Buying a HDB flat as a single parent in 2020: How to do it

Being a single parent is hard, finding a home as a single parent (especially for an unwed single parent) is even harder. In the years past, regulations by the Housing & Development Board (HDB) have made it hard for divorced, widowed or unwed parents to get a home for them and their children.

For instance, it was only in March 2018 that divorced persons were allowed to buy or own a subsidised flat each upon divorce.

The situation improved further in 2020 after Members of Parliament (MPs) repeatedly pushed for change. On 4 March 2020, Minister for National Development Lawrence Wong stated in Parliament that the HDB will lower the age limit for single parents looking to buy Build-to-Order (BTO) flats, while making the 3-room flat type available to them.

The HDB will also now assess all applications by unwed parents (not just on a case-by-case basis as it had been previously).

This article is updated with the latest rules (as of 10 May 2020), so single parents can see what HDB flat they are eligible for at a glance.

Divorced or widowed parents

Divorced or widowed Singaporean citizens who are at least 21 years old and have children under their legal custody, care and control are able to form a family nucleus with their child in order to purchase a HDB flat.

As a family nucleus, divorced or widowed parents they can qualify for housing grants/subsidies and have greater access to new flats (i.e. BTO flats) if they are first-timers.

For BTO flats, the HDB sets aside up to 5% of 2-room flexi and 3-room flats in non-mature estates for divorced and widowed parents under the ASSIST scheme. To be eligible, the parent must have at least one child aged below 18 years old. The child can either be the natural offspring from the lawful marriage or legally adopted, according to HDB.

To qualify for the ASSIST scheme, the parent must not have acquired any interest in an HDB flat or private residential property after the date of divorce/separation or demise of the spouse (except for the matrimonial flat/property).

While waiting for their BTO flats to be built, divorced or widowed parents without a place to stay may also apply for interim housing options such as the Parenthood Provisional Housing Scheme (PPHS).

For resale flats, widowed or divorced parents may be eligible for the Enhanced Proximity Housing Grant regardless of whether they are first or second timers. If applicants are first-timers, meaning that they are currently not owners of, or have not previously sold subsidised flats, they may also apply for the Family Grant.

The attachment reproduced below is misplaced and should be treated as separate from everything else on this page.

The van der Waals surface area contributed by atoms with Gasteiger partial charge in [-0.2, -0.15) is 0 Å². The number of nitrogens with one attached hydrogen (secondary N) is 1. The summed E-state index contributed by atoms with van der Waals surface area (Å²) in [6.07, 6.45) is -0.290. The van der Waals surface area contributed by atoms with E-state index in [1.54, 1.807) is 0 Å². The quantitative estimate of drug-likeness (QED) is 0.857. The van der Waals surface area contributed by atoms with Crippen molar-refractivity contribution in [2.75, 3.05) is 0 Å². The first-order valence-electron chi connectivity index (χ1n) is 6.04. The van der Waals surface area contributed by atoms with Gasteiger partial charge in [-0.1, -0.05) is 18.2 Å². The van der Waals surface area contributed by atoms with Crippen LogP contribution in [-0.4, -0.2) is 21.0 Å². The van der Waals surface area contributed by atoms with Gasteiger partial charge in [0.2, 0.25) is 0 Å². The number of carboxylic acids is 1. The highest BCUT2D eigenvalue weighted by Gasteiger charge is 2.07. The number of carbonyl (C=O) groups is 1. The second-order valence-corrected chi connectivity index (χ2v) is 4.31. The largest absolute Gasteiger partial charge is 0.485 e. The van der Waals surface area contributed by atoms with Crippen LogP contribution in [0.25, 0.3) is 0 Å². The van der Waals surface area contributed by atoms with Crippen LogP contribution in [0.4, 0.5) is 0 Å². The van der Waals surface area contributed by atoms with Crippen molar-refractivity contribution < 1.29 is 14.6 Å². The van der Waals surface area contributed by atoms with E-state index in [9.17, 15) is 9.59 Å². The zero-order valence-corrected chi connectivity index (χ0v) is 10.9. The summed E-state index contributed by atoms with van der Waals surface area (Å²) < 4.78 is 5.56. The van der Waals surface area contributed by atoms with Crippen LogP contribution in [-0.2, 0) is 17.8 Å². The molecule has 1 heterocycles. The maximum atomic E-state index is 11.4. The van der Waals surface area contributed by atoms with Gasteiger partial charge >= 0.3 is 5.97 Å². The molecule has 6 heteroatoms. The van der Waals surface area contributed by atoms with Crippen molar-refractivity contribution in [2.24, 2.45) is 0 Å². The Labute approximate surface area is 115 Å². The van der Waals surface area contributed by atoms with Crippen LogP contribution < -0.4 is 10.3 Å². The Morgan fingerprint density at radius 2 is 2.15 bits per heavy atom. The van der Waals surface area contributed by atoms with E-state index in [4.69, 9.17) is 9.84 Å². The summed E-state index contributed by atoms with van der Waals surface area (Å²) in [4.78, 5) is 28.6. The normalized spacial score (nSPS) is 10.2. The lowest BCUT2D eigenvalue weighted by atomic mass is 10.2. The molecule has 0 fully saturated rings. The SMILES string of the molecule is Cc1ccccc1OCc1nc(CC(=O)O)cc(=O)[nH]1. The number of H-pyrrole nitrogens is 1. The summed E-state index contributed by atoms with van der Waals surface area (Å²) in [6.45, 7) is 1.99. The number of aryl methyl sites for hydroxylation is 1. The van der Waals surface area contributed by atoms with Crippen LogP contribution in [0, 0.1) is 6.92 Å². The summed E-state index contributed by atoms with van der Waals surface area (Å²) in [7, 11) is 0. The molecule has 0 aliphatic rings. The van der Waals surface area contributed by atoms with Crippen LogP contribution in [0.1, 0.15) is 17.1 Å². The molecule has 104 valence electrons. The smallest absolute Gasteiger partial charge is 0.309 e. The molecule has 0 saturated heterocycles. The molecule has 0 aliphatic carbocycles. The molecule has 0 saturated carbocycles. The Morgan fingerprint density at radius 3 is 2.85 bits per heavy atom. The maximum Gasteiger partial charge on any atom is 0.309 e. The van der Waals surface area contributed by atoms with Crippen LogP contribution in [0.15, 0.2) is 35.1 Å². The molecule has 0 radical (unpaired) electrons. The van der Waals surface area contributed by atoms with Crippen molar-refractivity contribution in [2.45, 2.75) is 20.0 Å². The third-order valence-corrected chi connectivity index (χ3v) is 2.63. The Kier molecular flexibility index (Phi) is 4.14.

If the widowed or divorced parent is unable to afford a flat even with grants provided, he/she may wish to rent a one-room or two-room HDB flat under the Public Rental Scheme. This is applicable to widowed or divorced parents who are 21 years old and above, do not earn more than $1,500 a month in household income.

tengah hdb non-mature estate
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Divorced and widowed parents can tap on the ASSIST scheme to get a new BTO flat in a non-mature estate such as Tengah (pictured). Source: HDB

Unwed parents

Previously: Unlike widowed or divorced parents, unwed parents were unfortunately not eligible to buy a new HDB flat as the parent and child were not recognised as a family nucleus. They will be asked to wait until they turn 35 to apply for a BTO HDB flat or buy a resale flat under the Single Singaporean Citizen scheme or Joint Singles Scheme (as a co-applicant).

According to MND, single unwed parents above the age of 21 (but below 35) have been allowed to purchase new two-room flats and resale flats in the past. This was based on a case-by-case basis.

Unwed parents were also ineligible for rental subsidies if they rent a flat from HDB.

Now: On 4 March 2020, the government signaled its commitment to support the housing need of unwed parents “to ensure that their children have a stable home to grow up in and a good start in life”. Unwed parents who approach HDB for housing assistance, including rental flats, will not be turned away. HDB has stated that it will assess each request “holistically and individually”.

For BTO flats, single unwed parents aged 21 and above are also now allowed to buy new three-room flats in non-mature estates, compared to only two-room flats in non-mature estates previously.

For resale flats, any unwed parent aged 21 and above may request to buy one. Unwed parents can simply approach HDB with their requests via email at [email protected].

Unwed parents who cannot afford to buy any flat will be considered for public rental flat.

If you’re an unwed parent and encounter any further obstacles, you may wish to reach out to the Association of Women for Action and Research (AWARE) to get further advice and assistance.

What is your experience of buying a HDB flat as a single parent? Share it with us in the comments section.

If you found this article helpful, recommends What Happens to Your House if You Die Tomorrow? and HDB inheritance rules: How they work (and what you must know)



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